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Creating and Developing New Opportunities in India

08 Nov 2011

The participants of the University of Sydney Business School's innovative new Global Executive MBA have returned from Bangalore, India where they have advised a group of Australian start-up businesses about how they can make a real difference to the lives of millions of Indian people.

The group were in India as part of the third module of the Global EMBA program called Creating and Developing New Opportunities.

As part of the program the cohort was divided into consulting groups and assigned to companies including medical device providers Aimedics, Atomo; literacy agency, Read What You Want and clean energy providers, Barefoot Power.

This module is one of three units offered as part of the Global Executive MBA focusing on different stages of the business opportunity lifecycle. It focuses on the early stage business opportunity with particular emphasis on the context of developing and rapidly growing economies such as India.

As the unit name suggests, participants were introduced first-hand to the challenges and issues facing entrepreneurs or managers who have created new ventures and are seeking to enter the Indian market.

The major piece of assessment for the group involved developing a business plan (or investor memorandum) for emerging Australian businesses that have identified India as being a massive opportunity.

The module was lead by Dr Richard Seymour. Seymour said while the experience is very intense participants found it very rewarding and considered it a once in a lifetime educational experience.

"It is a huge challenge to launch a new enterprise whether that business be developing a new product, entering a new market or leveraging a new business process," said Dr Seymour. "This challenge is further complicated by the current global environment and the issues particular to emerging economies such as India."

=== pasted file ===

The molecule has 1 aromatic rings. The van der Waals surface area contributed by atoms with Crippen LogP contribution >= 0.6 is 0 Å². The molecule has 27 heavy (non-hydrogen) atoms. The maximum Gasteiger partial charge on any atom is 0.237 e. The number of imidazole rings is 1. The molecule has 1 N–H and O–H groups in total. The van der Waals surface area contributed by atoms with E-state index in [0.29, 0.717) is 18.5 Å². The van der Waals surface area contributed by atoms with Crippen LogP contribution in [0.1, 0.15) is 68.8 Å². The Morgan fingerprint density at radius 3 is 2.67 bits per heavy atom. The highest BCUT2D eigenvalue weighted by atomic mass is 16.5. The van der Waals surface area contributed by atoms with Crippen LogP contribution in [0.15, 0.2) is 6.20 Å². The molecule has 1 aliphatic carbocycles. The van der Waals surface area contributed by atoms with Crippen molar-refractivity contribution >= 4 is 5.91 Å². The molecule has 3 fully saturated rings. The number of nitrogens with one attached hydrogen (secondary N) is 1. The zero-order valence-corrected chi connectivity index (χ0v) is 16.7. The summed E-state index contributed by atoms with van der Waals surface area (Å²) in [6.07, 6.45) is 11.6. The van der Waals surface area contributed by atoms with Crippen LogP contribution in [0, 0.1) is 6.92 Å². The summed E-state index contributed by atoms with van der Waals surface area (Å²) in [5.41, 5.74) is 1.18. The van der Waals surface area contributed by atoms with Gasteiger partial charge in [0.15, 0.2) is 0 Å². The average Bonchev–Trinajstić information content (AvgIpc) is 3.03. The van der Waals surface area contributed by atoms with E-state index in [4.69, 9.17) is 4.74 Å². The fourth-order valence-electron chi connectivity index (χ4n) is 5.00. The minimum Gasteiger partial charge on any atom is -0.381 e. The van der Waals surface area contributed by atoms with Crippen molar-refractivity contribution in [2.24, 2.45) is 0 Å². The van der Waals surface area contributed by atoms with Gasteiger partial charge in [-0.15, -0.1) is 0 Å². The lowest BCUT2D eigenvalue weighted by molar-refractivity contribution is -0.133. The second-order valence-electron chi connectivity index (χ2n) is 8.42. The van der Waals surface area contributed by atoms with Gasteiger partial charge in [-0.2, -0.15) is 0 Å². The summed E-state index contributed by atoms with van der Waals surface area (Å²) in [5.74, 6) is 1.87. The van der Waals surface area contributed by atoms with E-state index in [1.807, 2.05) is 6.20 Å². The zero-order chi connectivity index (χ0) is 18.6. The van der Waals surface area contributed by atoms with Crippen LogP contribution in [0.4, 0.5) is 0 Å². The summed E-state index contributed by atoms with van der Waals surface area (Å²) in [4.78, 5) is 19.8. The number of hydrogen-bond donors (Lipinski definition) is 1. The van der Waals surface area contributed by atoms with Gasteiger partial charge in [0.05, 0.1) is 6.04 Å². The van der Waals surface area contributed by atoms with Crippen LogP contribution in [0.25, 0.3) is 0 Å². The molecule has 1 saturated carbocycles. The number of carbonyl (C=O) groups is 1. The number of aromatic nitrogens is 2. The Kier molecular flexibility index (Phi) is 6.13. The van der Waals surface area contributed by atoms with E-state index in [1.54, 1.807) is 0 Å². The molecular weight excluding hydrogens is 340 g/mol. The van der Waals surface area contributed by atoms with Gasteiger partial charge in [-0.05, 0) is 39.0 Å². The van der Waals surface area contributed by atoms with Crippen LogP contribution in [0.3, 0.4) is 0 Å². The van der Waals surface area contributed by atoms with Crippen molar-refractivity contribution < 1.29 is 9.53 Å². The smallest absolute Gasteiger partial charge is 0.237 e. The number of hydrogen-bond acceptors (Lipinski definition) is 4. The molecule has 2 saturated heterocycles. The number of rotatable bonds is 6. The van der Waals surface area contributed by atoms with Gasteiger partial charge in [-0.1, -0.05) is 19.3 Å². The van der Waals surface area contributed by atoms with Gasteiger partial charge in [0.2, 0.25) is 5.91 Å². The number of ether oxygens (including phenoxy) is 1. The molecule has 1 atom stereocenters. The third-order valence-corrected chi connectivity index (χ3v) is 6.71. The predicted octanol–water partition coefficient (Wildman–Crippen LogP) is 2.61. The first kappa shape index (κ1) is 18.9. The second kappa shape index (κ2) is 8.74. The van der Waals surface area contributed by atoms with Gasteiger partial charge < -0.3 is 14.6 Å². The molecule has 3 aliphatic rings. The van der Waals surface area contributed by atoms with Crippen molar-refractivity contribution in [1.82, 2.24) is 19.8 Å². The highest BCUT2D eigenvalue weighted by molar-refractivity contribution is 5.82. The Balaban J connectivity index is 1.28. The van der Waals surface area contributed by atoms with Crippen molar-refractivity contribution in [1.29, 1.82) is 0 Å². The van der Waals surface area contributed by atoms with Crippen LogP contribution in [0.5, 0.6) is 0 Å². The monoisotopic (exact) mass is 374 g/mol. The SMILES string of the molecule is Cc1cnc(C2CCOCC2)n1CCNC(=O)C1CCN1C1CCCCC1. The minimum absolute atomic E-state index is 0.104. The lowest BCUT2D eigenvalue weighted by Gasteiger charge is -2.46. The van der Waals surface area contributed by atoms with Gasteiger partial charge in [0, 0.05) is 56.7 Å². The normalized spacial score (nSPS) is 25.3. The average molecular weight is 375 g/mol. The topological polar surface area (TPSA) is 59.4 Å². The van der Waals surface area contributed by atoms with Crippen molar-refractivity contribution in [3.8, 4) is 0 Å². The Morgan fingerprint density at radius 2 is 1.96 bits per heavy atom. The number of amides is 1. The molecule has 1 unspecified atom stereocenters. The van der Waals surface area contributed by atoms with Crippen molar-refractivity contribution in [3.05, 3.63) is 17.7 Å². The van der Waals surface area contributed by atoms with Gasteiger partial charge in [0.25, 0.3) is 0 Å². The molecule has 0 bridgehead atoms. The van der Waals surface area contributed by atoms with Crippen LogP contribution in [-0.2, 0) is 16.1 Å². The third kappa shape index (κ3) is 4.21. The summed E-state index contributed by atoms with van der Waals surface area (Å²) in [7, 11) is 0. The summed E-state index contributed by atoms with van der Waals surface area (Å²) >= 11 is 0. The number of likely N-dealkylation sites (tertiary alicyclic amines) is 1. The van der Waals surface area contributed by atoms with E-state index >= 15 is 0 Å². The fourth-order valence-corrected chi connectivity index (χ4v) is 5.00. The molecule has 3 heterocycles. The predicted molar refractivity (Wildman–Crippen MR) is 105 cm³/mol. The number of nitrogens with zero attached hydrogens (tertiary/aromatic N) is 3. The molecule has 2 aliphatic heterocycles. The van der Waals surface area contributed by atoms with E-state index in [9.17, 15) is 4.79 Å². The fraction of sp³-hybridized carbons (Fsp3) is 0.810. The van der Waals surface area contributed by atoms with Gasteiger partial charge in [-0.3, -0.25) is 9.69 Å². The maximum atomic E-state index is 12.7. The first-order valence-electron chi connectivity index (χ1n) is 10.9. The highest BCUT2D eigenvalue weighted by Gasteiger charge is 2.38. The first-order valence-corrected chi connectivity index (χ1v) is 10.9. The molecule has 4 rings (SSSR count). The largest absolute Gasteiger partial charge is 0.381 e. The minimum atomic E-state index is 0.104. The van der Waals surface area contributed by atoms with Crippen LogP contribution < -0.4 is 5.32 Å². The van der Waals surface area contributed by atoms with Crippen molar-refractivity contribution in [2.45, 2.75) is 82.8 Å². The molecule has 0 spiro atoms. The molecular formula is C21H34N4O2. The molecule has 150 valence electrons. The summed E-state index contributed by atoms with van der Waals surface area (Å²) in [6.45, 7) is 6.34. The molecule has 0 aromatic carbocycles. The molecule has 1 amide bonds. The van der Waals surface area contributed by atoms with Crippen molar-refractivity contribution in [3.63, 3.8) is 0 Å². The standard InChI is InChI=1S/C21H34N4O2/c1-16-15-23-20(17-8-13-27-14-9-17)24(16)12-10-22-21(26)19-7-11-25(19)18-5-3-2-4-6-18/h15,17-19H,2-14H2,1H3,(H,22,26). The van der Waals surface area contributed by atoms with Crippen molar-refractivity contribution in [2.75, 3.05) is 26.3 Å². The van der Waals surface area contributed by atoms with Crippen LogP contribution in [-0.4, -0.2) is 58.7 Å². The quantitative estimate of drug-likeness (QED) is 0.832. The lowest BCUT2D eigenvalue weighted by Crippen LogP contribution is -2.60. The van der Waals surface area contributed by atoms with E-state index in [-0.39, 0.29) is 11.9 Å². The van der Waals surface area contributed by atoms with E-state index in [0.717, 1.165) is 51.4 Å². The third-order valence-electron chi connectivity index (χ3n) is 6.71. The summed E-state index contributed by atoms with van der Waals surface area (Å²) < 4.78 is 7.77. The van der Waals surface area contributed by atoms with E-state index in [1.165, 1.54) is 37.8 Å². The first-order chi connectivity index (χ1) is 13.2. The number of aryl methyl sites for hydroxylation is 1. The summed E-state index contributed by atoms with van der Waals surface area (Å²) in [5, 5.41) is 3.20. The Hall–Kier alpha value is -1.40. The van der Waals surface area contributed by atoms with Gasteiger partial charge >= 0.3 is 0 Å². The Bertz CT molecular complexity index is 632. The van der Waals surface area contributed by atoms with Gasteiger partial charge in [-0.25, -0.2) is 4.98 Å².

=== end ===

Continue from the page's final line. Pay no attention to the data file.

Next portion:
The cohort spent two weeks in Bangalore, India. The first week was at the prestigious Indian Institute of Management Bangalore, and the second at Infosys, one of the largest and most respected IT companies on the subcontinent. As well as participating in a series of seminars about the Indian economy and culture, the Indian consumer and strategies for new ventures in India, participants enjoyed networking events and talks from local business leaders.

Global EMBA participant Brett Burgess, General Manager, Premium Support Services at Telstra said the experience was a bit like being on the television program, The Amazing Race.

"We were given a mobile phone and a car with a driver and were told to get to it! We had to organise our research and analysis, acquire local intelligence and insights. It was quite daunting but empowering at the same time" said Brett.

"The Indian market is completely foreign to me so this was a huge learning curve. With so much of India's growth driven by domestic demand, it was critical we got close to the consumer and I took a lot away from that experience.

"Learning the theory of business is all well and good but nothing compares to actually getting your hands dirty on a real life project."

For more information visit the Global Executive MBA website.

Claire Robbs

Global EMBA participant, Claire Robbs takes time out to meet some of the young residents at the Angels Orphanage in Bangalore. The group took time out from their busy schedule to visit some disadvantaged children and understand more about Indian culture.


Michael Goh

New friends: Global EMBA participant, Michael Goh here with some of the children at Angels Orphanage